Butter tarts are the quintessential Canadian sweet treat. They are a truly a Canadian invention and the oldest recipes date back as far as 1900. There is a good reason that there is a national obsession with these sweet, buttery, oozy caramel-like tarts in thick flaky pastry: they are the perfect marriage of flavor and texture and just the perfect size.There is considerable debate on whether to make them runny or firm and preference is often regional. Baking time solves the issue pretty easily to please both sides: a bit more time in the oven yields a firmer filing. But with the crisp caramelized top, it is soooo good to bite into one and release that buttery runny filling inside! For me, they seem more like a pecan pie filling without the pecans, if baked firm. But I jump ahead. I just can’t help myself. These babies are so darn good!
Opinions also run strong on whether to include raisins or not. Purists say absolutely not. If you don’t like raisins, just omit them. I like my butter tarts runny with raisins in a thick flaky pastry. In my opinion, the BEST butter tart recipe is my mom’s and is the recipe featured here. Butter tarts originated in English Canada but my French-Canadian maman remembers making them with the nuns at her French school. Many recipes feature corn syrup which gives them the runny consistency but my research shows corn syrup was developed in the 1950s and made its appearance in 1960s kitchens. Early recipes must have been made entirely with brown sugar. No matter what side of the butter tart debate you fall on, there is no debate on the deliciousness of this irresitible Canadian classic. Oh, Canada!
Best Canadian Butter Tarts
For the Flaky Pastry:
- 2 1/2 cups all-purpose flour
- pinch of salt
- 1 cup shortening
5 tablespoons ice water, enough to bind the dough together
For the Filling:
1/4 cup densely packed brown sugar
1/2 cup golden(light) corn syrup
1/4 cup butter at room temperature
1 large egg, lightly beaten
1 tsp vanilla
1/4 tsp salt
½ cup raisins(I would halve this the next time I make them)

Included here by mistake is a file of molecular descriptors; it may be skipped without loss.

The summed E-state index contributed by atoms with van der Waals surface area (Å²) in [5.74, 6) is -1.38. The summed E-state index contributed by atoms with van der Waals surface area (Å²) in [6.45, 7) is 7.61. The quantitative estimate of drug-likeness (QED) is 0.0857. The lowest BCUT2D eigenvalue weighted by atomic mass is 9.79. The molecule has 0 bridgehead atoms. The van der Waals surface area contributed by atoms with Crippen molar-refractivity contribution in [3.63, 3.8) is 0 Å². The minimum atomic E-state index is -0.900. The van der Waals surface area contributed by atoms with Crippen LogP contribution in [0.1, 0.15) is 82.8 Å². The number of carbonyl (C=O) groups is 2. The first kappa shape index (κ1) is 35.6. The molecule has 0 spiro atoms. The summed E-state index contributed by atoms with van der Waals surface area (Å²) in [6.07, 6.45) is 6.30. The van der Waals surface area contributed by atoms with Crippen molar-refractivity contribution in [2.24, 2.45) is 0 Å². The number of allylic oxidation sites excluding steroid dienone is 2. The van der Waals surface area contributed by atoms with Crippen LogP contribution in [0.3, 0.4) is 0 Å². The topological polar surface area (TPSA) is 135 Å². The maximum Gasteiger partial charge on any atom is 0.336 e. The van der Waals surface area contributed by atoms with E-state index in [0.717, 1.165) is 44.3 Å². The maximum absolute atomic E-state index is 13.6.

To prepare the pastry:
Using a fork, blend the shortening, salt and flour together until it ressembles coarse oatmeal. Sprinkle the water over the surface and toss with a fork or your fingers until the water is just incorporated into the dough. Do not over work the dough. Handle it only enough so that the dough stays together. Form two rounds of dough, each about an inch thick.
Wrap in plastic and chill for about a half hour or as long as overnight. Roll out on a lightly floured surface. Cut into rounds with 4 inch cutter. Fit into 12 muffin cups. Chill in the fridge while you prepare the filling.
To prepare the filling:
Preheat oven to 400F. Cover the raisins with warm tap water and let rest about a half hour to soften. Combine all filling ingredients except the raisins and mix well with a wooden spoon. Sprinkle raisins in the bottom of the pastry lined muffin cups. Fill 2/3 full with syrup mixture. Bake on the middle rack at 400 F degrees for 15 minutes for a runny tart, or 20 minutes for a firmer tart until the filling is bubbly and the edges of the crust, golden. Ours took an extra 5 minutes of baking time. Cool completely on a wire rack and remove tarts from from pans.
Since I am writing this post from Canada where I vacationed in the beautiful Maritime provinces and in my hometown of Timmins, Ontario, I leave you with some beautiful scenes of my birth country. Oh, Canada indeed.